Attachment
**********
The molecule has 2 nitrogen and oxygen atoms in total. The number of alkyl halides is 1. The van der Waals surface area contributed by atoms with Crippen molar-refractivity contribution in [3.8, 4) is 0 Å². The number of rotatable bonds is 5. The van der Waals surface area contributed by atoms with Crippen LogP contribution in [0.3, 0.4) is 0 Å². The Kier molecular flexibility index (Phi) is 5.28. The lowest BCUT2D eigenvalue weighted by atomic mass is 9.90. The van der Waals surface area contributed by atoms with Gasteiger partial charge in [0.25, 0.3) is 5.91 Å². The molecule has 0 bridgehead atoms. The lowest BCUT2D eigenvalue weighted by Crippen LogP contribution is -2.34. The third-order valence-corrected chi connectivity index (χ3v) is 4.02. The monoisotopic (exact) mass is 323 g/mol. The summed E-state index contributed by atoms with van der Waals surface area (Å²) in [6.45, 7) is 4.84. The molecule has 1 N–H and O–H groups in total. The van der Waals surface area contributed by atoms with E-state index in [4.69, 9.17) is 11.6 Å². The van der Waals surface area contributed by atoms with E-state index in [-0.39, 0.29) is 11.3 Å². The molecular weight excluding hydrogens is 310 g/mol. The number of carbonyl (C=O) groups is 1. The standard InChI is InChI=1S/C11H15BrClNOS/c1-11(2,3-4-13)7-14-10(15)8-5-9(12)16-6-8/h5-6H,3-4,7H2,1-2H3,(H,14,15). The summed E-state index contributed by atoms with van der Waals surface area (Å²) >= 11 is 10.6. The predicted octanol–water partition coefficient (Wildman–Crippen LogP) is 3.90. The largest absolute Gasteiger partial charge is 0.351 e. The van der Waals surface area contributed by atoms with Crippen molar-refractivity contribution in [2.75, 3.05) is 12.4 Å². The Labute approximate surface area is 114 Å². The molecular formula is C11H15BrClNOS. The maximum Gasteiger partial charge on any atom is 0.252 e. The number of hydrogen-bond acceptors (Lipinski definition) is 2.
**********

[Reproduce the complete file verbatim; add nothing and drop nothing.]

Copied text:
The molecule has 2 nitrogen and oxygen atoms in total. The number of alkyl halides is 1. The van der Waals surface area contributed by atoms with Crippen molar-refractivity contribution in [3.8, 4) is 0 Å². The number of rotatable bonds is 5. The van der Waals surface area contributed by atoms with Crippen LogP contribution in [0.3, 0.4) is 0 Å². The Kier molecular flexibility index (Phi) is 5.28. The lowest BCUT2D eigenvalue weighted by atomic mass is 9.90. The van der Waals surface area contributed by atoms with Gasteiger partial charge in [0.25, 0.3) is 5.91 Å². The molecule has 0 bridgehead atoms. The lowest BCUT2D eigenvalue weighted by Crippen LogP contribution is -2.34. The third-order valence-corrected chi connectivity index (χ3v) is 4.02. The monoisotopic (exact) mass is 323 g/mol. The summed E-state index contributed by atoms with van der Waals surface area (Å²) in [6.45, 7) is 4.84. The molecule has 1 N–H and O–H groups in total. The van der Waals surface area contributed by atoms with E-state index in [4.69, 9.17) is 11.6 Å². The van der Waals surface area contributed by atoms with E-state index in [-0.39, 0.29) is 11.3 Å². The molecular weight excluding hydrogens is 310 g/mol. The number of carbonyl (C=O) groups is 1. The standard InChI is InChI=1S/C11H15BrClNOS/c1-11(2,3-4-13)7-14-10(15)8-5-9(12)16-6-8/h5-6H,3-4,7H2,1-2H3,(H,14,15). The summed E-state index contributed by atoms with van der Waals surface area (Å²) >= 11 is 10.6. The predicted octanol–water partition coefficient (Wildman–Crippen LogP) is 3.90. The largest absolute Gasteiger partial charge is 0.351 e. The van der Waals surface area contributed by atoms with Crippen molar-refractivity contribution in [2.75, 3.05) is 12.4 Å². The Labute approximate surface area is 114 Å². The molecular formula is C11H15BrClNOS. The maximum Gasteiger partial charge on any atom is 0.252 e. The number of hydrogen-bond acceptors (Lipinski definition) is 2.